So the correct way is to add flag to the data of that component, then it will be converted to a reactive property, and become a dependency of myComputed, then everything should work perfectly. – CodinCat Jan 9 '17 at 8:57
  • 1
    Here is another working example: codepen.io/CodinCat/pen/vgNgQy in case you want to have a variable outside of the component. It must be an object, when you feed that object to the data, it will be converted to a reactive property, so myComputed can collect it as dependency correctly – CodinCat Jan 9 '17 at 9:05
14

I will address only the specific question how does vue.js know which dependencies affect which computed property?

The simple answer is that each time vue evaluates a computed property it creates a map of all the reactive properties that were accessed in the span of that call. The next time any of these reactive properties change they will trigger a reevaluation of the computed property.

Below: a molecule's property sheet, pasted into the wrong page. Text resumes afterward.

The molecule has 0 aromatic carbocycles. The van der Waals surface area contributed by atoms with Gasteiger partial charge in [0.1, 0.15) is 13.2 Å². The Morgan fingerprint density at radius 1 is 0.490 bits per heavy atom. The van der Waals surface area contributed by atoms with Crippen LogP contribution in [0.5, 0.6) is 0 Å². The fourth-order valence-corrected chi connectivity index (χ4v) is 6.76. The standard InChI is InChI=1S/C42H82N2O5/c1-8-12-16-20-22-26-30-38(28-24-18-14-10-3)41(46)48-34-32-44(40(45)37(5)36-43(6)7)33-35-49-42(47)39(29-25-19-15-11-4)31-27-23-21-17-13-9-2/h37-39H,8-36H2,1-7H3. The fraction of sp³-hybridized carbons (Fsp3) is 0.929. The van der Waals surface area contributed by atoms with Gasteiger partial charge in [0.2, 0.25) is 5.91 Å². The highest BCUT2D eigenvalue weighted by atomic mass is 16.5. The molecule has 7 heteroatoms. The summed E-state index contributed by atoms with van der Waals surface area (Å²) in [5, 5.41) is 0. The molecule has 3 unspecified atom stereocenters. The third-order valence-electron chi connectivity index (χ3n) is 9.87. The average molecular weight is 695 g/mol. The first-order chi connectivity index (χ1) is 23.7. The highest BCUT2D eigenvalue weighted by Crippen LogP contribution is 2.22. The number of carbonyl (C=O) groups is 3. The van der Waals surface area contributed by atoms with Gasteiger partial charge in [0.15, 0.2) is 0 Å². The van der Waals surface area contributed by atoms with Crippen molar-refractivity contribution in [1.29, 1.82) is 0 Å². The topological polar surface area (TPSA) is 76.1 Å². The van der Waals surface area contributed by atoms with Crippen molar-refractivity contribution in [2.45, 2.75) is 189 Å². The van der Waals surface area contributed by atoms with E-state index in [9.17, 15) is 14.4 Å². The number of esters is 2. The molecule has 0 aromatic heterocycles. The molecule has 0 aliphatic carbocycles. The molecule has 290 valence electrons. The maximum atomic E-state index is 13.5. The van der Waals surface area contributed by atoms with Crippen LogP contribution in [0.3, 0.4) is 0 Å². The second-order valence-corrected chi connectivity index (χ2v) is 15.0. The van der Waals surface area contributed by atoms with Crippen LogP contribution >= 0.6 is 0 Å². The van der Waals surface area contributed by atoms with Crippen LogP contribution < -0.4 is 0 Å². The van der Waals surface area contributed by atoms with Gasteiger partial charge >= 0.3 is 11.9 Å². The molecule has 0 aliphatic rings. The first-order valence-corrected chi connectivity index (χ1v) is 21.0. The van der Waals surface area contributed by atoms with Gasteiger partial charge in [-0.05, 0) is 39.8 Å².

If during the most recent evaluation of a computed property, one of its reactive dependencies is never reached (maybe because it is within the non-traveled path of an if/else construct), subsequent changes to that reactive property will not trigger a reevaluation of the computed property.

Observe this behavior by modifying the two reactive properties in this fiddle (by simply typing in their corresponding input boxes). A few things to note:

  • the called computed property is evaluated once on document load (it's triggered because it's rendered in the template).
  • because the path is set to 1 the reactive property that will be mapped as a dependency is val1. As a result it will be the only one that can trigger a reevaluation of called when it changes. The value of val2 can also change but will not have the same effect on called, even though it's clearly present in the function.
  • When you click on the "Change Path" button, path is toggled from 1 to 2.
  • right after the path switch, note that a change to val1 will affect called only once more. Because path has been set to 2 prior to that last reevaluation, val1 will not be reachable and will not be mapped as a dependency of called any longer. Subsequent changes to its value won't trigger a reevaluation of called from that point on. But then val2 has now been mapped as a dependency of called and changes to it trigger the reevaluation the same way they did for val1 earlier. It will be so until the next path toggle from 2 back to 1.

Here's the code.

let path=1
let count=0
const vm=new Vue({